It’s been five years since Slash, Zoe and I last made our traditional weekend overnight ride to Givens Hot Springs, about a 100 mile round trip to the Snake River and back. Slash hasn’t been on a trike since completing our trip across the country. It was past time to get back in the saddle, and this time around we recruited an accomplice.
Cast of Characters
See https://trike2012.wordpress.com/2012/03/17/introducing-slash/ for a little background on Slash. And https://trike2012.wordpress.com/givens-hot-springs/ for a look at our last ride to Givens, including Zoe’s classic “Big Hill” video. Read on for the 2016 version.
Here’s the iconic “before” picture. The one that makes all the papers after tragedy strikes so that the public can lament “The poor sods had no idea what was coming,” and rationalize why that would never happen to them. Because they would never do such a foolish thing.
The Big Hill, Part II
As it turned out, we beat the odds. Defied fate. Laughed at the gods. We had a lovely time making a not-so-extraordinary ride in the country on a beautiful summer day. It wasn’t without mishap—we got a lesson in tube repair on two separate occasions when Sage’s front tire was punctured by two different goatheads. But that’s all part of the adventure, and we were prepared. It gave us more time to hang out, cool down, and goof off.
In fact the girls are rather expert in the goofing-off department. The ride was a non-stop, extemporaneous jabber-fest, punctuated by the occasional outburst of song. The serious business of navigation and logistics fell to Slash and myself.
Navigation. I’ve done this trip enough times that I should have it down cold. However there is an almost unlimited number of routes between Boise and Givens. This time around I let Google Maps find me the flattest route, to appease my bathmophobic daughter. I’m loathe to lavish praise on the nation-state that is Google, but their bike routing has become quite excellent. I think it attempts to minimize elevation change, but even if it doesn’t, the elevation profile it provides makes it pretty easy to find the flattest route.
Unfortunately my own navigation app, CycleTrip, doesn’t have enough functionality yet to be useful so I relied on a combination of Endomondo (to provide a track) and Microsoft Maps (for routing). Microsoft Maps in Windows Mobile 10 is decent, but has no concept of a bicycle. WTF, Microsoft? So I saved static turnpoints from Google Maps and viewed them on my phone in OneNote. We missed a couple of key turns that way—fortunately all roads eventually lead to the Snake River.
I was able to gather some data to validate the overarching goal of CycleTrip: Complete management of an extended bike tour from a single app on a single device, with no external power. For this to work, my dynamo hub must produce enough power to operate a phone running GPS with the display at full brightness. The ride verified what I’d seen on the bench: The Schmidt dynamo hub is capable of running my Lumia 640 phone while configured for maximum power consumption, with a very slight amount of power left over to charge the battery. We started the trip with the phone at full charge, and arrived at Givens with somewhere between 80 and 90% charge. I used the phone a fair amount along the way for taking pictures, etc. without being plugged in.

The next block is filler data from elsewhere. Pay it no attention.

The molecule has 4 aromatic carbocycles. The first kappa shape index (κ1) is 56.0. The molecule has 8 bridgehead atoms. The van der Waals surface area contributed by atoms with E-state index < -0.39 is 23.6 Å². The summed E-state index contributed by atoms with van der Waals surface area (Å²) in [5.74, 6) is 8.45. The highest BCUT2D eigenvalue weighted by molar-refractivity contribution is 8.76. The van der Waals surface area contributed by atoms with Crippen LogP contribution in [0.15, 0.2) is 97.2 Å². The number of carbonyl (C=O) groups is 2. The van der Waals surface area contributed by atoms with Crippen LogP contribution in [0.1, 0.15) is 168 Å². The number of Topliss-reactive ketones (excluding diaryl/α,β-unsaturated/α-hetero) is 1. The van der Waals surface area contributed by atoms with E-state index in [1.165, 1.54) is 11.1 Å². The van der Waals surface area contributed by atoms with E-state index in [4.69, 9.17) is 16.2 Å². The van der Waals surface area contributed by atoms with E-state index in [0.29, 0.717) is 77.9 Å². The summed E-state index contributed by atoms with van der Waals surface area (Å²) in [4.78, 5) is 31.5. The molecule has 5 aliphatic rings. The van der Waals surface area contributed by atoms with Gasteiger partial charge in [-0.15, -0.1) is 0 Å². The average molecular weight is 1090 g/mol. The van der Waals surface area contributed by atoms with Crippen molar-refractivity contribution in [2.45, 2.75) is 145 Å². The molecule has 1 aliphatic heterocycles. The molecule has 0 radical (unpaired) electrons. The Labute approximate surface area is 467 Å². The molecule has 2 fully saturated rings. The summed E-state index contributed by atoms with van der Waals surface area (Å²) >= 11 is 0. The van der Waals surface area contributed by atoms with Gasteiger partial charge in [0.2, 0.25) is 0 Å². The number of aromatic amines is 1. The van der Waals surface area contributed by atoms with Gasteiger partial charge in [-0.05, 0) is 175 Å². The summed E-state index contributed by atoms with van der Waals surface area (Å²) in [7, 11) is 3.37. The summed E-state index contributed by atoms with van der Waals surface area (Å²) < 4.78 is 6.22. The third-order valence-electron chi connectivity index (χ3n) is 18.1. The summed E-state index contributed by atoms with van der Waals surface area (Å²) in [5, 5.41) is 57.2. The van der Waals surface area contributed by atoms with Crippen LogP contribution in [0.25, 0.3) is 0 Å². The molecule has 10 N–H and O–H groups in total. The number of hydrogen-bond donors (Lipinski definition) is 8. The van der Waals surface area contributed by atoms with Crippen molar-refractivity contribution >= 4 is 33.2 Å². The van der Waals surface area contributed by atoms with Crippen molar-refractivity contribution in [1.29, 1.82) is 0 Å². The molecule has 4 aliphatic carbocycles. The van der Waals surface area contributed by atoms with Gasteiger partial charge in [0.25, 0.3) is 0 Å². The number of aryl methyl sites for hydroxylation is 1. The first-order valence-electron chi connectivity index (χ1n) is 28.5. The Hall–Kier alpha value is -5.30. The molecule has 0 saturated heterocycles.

At Givens I used the phone for a considerable amount of time (they have wifi!), and by morning it was down to about 13% charge (left on overnight). On my solo trek back home, I got a low battery warning after stopping for more pictures. But the phone gained a few points of charge on the remainder of the ride home, up to about 16%. Within about 15 miles of home, I turned off the display for the remainder of the ride. Endomondo was still tracking using GPS and I was playing .mp3s. When I got home I was up to 36% charge. So the key to making this work is managing the display, which is quite viable. My Sinewave Reactor dynamo-driven USB charger worked flawlessly, with the headlight turned off.
Back to the ride, we arranged it so the girls would have a choice for the return trip: ride with me or drive home with my wife. It was no surprise that the girls chose the car. Lisa woke them up Sunday morning with fruit and homemade burritos still warm from the oven. And doughnuts. I didn’t mind riding back solo—we had a blast on the way out, spent some quality time soaking in the hot springs, swinging, and playing Frisbee, and slept like logs in our tents. No point pushing it with the return ride. Especially not the wrong way up the big hill. With no kids and no load, I flew up the hill and all the way back home.